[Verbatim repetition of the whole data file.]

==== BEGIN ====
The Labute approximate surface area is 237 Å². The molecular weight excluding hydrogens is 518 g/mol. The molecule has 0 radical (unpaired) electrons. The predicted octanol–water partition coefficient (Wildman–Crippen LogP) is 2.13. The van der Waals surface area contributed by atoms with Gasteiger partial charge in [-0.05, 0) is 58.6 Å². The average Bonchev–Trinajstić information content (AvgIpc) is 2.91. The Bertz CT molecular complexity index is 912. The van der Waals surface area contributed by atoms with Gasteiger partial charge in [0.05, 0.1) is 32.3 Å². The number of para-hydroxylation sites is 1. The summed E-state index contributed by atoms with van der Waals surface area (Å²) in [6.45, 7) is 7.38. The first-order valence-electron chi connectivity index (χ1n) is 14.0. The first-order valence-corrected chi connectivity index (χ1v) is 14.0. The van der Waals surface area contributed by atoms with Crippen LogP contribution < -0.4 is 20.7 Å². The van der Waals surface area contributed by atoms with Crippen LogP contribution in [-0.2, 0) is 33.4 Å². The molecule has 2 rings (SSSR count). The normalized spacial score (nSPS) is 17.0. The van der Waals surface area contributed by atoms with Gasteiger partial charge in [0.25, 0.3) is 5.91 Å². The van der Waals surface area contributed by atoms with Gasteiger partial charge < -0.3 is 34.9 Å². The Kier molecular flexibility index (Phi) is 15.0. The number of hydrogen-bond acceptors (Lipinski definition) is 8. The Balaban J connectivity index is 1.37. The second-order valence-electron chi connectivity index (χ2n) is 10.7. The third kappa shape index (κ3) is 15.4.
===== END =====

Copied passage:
The Labute approximate surface area is 237 Å². The molecular weight excluding hydrogens is 518 g/mol. The molecule has 0 radical (unpaired) electrons. The predicted octanol–water partition coefficient (Wildman–Crippen LogP) is 2.13. The van der Waals surface area contributed by atoms with Gasteiger partial charge in [-0.05, 0) is 58.6 Å². The average Bonchev–Trinajstić information content (AvgIpc) is 2.91. The Bertz CT molecular complexity index is 912. The van der Waals surface area contributed by atoms with Gasteiger partial charge in [0.05, 0.1) is 32.3 Å². The number of para-hydroxylation sites is 1. The summed E-state index contributed by atoms with van der Waals surface area (Å²) in [6.45, 7) is 7.38. The first-order valence-electron chi connectivity index (χ1n) is 14.0. The first-order valence-corrected chi connectivity index (χ1v) is 14.0. The van der Waals surface area contributed by atoms with Crippen LogP contribution < -0.4 is 20.7 Å². The van der Waals surface area contributed by atoms with Crippen LogP contribution in [-0.2, 0) is 33.4 Å². The molecule has 2 rings (SSSR count). The normalized spacial score (nSPS) is 17.0. The van der Waals surface area contributed by atoms with Gasteiger partial charge in [0.25, 0.3) is 5.91 Å². The van der Waals surface area contributed by atoms with Gasteiger partial charge < -0.3 is 34.9 Å². The Kier molecular flexibility index (Phi) is 15.0. The number of hydrogen-bond acceptors (Lipinski definition) is 8. The Balaban J connectivity index is 1.37. The second-order valence-electron chi connectivity index (χ2n) is 10.7. The third kappa shape index (κ3) is 15.4.